, they knew they would never return, never see their homeland. My distant grandfather even left a 14-year-old daughter there. I’m trying to trace her to see if she might have descendants in Germany . Of course, if they hadn’t come to Germany , there wouldn’t be any Singular Village Mysteries. And I’d be speaking German today! America
Anne – How exciting! I hope you post some photos on Facebook! How long did your journey from wannabe writer to published author take?
Eleanor - I had the good fortune to be published easily in nonfiction books for nurses. After receiving my doctorate, I was hired as a professor and expected to do research and write. My first book proposal was accepted and today I’m finishing the 8th edition of that book for Prentice Hall.
When I decided to write mysteries, I thought, “How hard could it be?” I found out—very difficult! I expected publishers to come calling as they had for my nonfiction. So wrong!
But perseverance paid off—ten years later. During that time, I attended workshops, took classes and, most importantly, submitted my work to demanding editors. It was a good thing that I had gone through graduate school and was prepared for rigorous criticism. In the end, that’s what made the difference, and I’m grateful for their help.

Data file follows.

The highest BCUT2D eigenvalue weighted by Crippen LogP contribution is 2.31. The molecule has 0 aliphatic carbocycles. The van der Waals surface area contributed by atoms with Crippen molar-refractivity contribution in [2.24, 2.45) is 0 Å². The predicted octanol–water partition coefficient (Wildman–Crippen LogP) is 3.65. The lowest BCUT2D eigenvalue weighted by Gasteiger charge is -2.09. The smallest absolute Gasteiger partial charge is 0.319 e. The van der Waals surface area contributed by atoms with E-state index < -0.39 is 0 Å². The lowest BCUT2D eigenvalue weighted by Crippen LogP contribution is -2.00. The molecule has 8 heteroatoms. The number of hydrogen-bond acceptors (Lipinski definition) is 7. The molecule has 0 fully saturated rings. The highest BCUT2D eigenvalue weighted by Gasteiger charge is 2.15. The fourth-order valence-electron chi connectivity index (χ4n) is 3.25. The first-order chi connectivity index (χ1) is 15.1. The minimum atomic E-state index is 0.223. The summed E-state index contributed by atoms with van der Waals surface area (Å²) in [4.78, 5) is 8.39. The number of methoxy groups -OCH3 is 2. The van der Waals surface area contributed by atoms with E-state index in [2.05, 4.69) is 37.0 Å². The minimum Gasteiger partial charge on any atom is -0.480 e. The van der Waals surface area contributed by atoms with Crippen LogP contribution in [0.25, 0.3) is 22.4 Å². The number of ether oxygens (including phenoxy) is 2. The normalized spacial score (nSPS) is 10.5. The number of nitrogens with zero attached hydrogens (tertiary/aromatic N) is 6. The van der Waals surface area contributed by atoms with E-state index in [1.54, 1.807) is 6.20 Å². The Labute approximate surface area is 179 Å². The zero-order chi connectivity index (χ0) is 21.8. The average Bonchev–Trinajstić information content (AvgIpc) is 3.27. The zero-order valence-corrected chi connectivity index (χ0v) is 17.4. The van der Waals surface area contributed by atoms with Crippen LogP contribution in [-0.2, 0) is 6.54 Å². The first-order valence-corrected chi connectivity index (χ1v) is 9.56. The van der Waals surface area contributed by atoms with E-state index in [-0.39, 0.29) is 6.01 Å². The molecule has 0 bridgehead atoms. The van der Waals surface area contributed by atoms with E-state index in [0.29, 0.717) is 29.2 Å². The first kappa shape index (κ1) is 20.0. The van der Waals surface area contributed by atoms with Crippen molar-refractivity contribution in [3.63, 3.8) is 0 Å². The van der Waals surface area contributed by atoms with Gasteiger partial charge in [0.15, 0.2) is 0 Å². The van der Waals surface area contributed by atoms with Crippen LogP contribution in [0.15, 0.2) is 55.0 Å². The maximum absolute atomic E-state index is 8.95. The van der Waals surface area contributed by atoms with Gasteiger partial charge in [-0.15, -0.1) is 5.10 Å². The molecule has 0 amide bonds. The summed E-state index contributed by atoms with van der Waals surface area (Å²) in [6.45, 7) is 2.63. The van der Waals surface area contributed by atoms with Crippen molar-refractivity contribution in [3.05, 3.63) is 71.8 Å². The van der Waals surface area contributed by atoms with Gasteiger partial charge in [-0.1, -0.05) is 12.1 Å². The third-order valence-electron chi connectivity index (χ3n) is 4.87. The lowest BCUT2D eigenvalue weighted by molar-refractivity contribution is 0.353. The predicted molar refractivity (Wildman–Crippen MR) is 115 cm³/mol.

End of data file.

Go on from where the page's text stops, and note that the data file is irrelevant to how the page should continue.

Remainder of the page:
Anne - How many books have you written to date? Are you most proud of one in particular? If so, why?
Eleanor - I’ve had more than a dozen nonfiction books for nurses published (the latest is Becoming Influential: A Guide for Nurses) and three in my contemporary nurse series (Monika Everhardt mysteries), but I’m most proud of the first in this new series, the Singular Village Mysteries, because, although it’s a fictional mystery, it captures the lives and work of my ancestors. When I’m writing I almost feel like I’m living in my distant grandparents’ world. That makes the work part of writing somewhat more tolerable!
Anne - Of all the characters you’ve created, does one hold a special place in your heart? Why?
, the midwife in my current series, is most special to me. I envision her working with (and arguing with) my distant grandfather, who was the leader of the Separatists in Zoar. She’s a strong, independent woman in a time when few women dared to be so forthcoming. She delivered babies before the cause of maternal deaths (common in those days) were known. The germ theory hadn’t been discovered, and physicians often spread disease because they failed to wash their hands. Like real-life midwives in early Adelaide , America is a scrubby-Dutch hausfrau, which saved lives. She is, however, far more courageous than I am. I’d never try to track down a murderer! Adelaide
Anne - Any words of advice for struggling, unpublished writers?
Eleanor - Actually three: persistence, persistence, persistence! Persistence in learning your craft, persistence in soliciting criticism, and persistence in using that criticism to improve your work. I’ve seen numerous writers fail because they refused to do all three. So, don’t give up!
Anne - Where can readers find you online?
Anne - Thanks so much for visiting today, Eleanor. It’s been a blast, and I wish you every success with Cover Her Body!